HP has developed a unique voxel 3D printing technology used in the company’s portfolio of 3D printers, featuring the 5200 and 5400 series. The HP Multi Jet Fusion’s voxel control technology is not only transforming how we make things, it’s also revolutionizing the way we design them. Voxel control allows designers to break objects down to the smallest nuances of shape and function and apply them with microscopic precision.
Voxels add control to HP 3D printing
In short, voxels are 25-micron building blocks, roughly one quarter of the thickness of a human hair. Voxels add more detailed control to 3D printing, such as pinpointing a specific mechanical property, even to a specific segment of the 3D-printed part.
To produce a 3D object using voxels, HP’s Jet Fusion 3D printers start by laying down a super-thin sheet of material less than the thickness of a sheet of paper. A printhead equipped with 30,000 nozzles then swoops over the material, precisely applying chemical fusing and detailing agents to form the shape of the object being created, and then applying infrared heat at very specific levels to make them fuse and do things like rendering objects in full color.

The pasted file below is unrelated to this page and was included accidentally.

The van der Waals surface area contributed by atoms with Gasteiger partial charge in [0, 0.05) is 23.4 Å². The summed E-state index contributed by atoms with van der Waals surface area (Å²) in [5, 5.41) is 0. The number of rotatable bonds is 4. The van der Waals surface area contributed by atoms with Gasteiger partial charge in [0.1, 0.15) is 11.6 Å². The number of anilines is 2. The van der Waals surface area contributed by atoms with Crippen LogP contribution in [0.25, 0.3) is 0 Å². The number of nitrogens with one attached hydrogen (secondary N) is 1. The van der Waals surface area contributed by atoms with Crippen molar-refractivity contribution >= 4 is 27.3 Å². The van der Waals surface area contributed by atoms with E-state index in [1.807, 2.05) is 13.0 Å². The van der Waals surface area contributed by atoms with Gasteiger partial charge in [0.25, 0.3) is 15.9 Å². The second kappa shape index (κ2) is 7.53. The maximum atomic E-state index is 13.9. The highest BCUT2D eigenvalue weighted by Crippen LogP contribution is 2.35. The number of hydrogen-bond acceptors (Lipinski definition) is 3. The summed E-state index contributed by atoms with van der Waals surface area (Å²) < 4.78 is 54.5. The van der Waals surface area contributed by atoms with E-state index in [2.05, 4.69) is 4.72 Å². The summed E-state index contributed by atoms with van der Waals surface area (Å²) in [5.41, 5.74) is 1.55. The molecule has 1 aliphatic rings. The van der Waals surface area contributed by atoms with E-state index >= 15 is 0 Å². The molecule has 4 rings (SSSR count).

HP 3D printing up to 10 times faster
But it’s what’s going on inside this mix of materials that’s the real game-changer. HP’s printhead puts out 340 million of these voxel building blocks per second. The technology helps produce objects 10 times faster than other 3D printing methods, If you’re familiar with other manufacturing methods, such as injection molding, then this is a great benefit when producing larger batches. But unlike injection molding, each 3D printed part can have a unique geometry.Improved product development with HP 3D printing
A good example of leveraging both print speed and flexibility is the Swedish company Ochno. It’s a Swedish startup that prepares commercial buildings with next-generation technology infrastructure, such as climate control and LED lighting. One of Ochno’s key components for their smart building infrastructure is a power hub. This was designed and 3D printed by the Swedish service bureau Digital Mechanics. By 3D printing their prototypes for the power hub, Ochno has increased both production speed and quality of their prototyping as well as short-series production.
”The reason we chose 3D printing and Digital Mechanics is the focus on speed to market and production quality of our prototypes. In less than a week, we can go from idea to final prototype. And when we show our prototypes to a customer, the quality is so good they think it’s the real product.
Olof Ermis CEO, Ochno